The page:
TORONTO--(BUSINESS WIRE)--United Steelworkers (USW) Ontario Director Marty Warren welcomes the announcement that Ontario’s Workplace Safety and Insurance Board (WSIB) has finally recognized that Parkinson’s Disease is a direct result of exposure to McIntyre Powder.
McIntyre Powder was an aluminum-based inhalant used between 1943 and 1979 in mines and other industries where workers might be exposed to silica dust. The theory, eventually proved false, was that inhaling the powder would protect workers’ lungs.
“This a victory we have been fighting to win for many years,” Warren said of the WSIB decision.
“This means workers’ claims for compensation may finally be met. We consider this a significant step forward toward justice for elderly and sick retirees and their families, although for some families this news comes too late as many who should have been compensated while they were alive have passed away. In the case of those victims’ families, the Estate can file claims on behalf of their loved one.”
The USW has played a key role in the McIntyre Powder Project, which includes Occupational Health Clinics for Ontario Workers (OHCOW) led by Janice Hobbs Martell. The project has spent years gathering evidence on the health of exposed miners. Martell’s father, Jim Hobbs, was one such miner, who died with Parkinson’s in 2017.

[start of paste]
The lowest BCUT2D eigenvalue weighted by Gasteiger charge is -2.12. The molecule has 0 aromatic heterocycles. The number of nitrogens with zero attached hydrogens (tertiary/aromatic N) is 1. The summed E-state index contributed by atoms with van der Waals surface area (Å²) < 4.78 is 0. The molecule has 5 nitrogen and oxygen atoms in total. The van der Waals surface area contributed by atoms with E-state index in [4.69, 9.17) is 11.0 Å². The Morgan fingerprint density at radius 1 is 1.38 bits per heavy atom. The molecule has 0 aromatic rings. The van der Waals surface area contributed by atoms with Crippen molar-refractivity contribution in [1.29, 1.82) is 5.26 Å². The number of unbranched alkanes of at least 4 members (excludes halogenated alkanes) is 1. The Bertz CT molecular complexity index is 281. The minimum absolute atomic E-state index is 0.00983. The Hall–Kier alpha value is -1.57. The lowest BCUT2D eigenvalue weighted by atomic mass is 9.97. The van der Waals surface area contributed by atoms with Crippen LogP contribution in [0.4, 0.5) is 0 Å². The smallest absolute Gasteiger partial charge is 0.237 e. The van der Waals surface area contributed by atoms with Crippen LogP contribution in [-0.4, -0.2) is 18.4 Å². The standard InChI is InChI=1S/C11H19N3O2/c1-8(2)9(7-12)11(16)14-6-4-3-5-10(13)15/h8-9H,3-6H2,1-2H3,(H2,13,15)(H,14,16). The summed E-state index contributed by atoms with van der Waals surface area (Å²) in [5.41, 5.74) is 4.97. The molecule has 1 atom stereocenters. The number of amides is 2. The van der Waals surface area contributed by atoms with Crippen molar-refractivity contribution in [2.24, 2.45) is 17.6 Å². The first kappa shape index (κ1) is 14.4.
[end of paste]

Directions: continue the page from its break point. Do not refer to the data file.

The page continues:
“Every worker is somebody’s Jim Hobbs,” says Martell. “Every worker has a family who loves them. Every time the WSIB makes a decision on another worker’s claim, I want them to remember my dad’s name. I am incredibly grateful to everyone who stood up for this fight, and my deepest thanks go to the USW for their consummate support and solidarity.”
Health and safety for the USW is more than one of the union’s activities, Warren said.
“It is what we stand for at every level of the union,” he said. “Justice for workers never comes naturally. We have to defend our right to healthy and safe workplaces every day and fight hard for compensation as a result of workplaces that fail to meet our standards. Workers’ lives are worth more than a paycheque. And in a time of COVID-19, this is more important than ever.”
Warren added that the union has called for the recognition of the link between Parkinson’s and McIntyre Powder to be adopted by workers’ compensation boards across Canada.
He said the unfinished business in the fight for justice is the need to investigate the association between McIntyre Powder and lung diseases, cancers and cardiovascular conditions. We must also ensure that OHCOW is fully funded to enable them to continue their critically important work with occupational disease clusters, he said.
Besides Ontario, McIntyre Powder was used across Canada – in Quebec, British Columbia and in some mines in Manitoba, the Northwest Territories, Saskatchewan and the Yukon. It was also used worldwide, in mining and non-mining industries. Workers were exposed to the powder at dozens of factories in the U.S. and in mines in Mexico and Western Australia.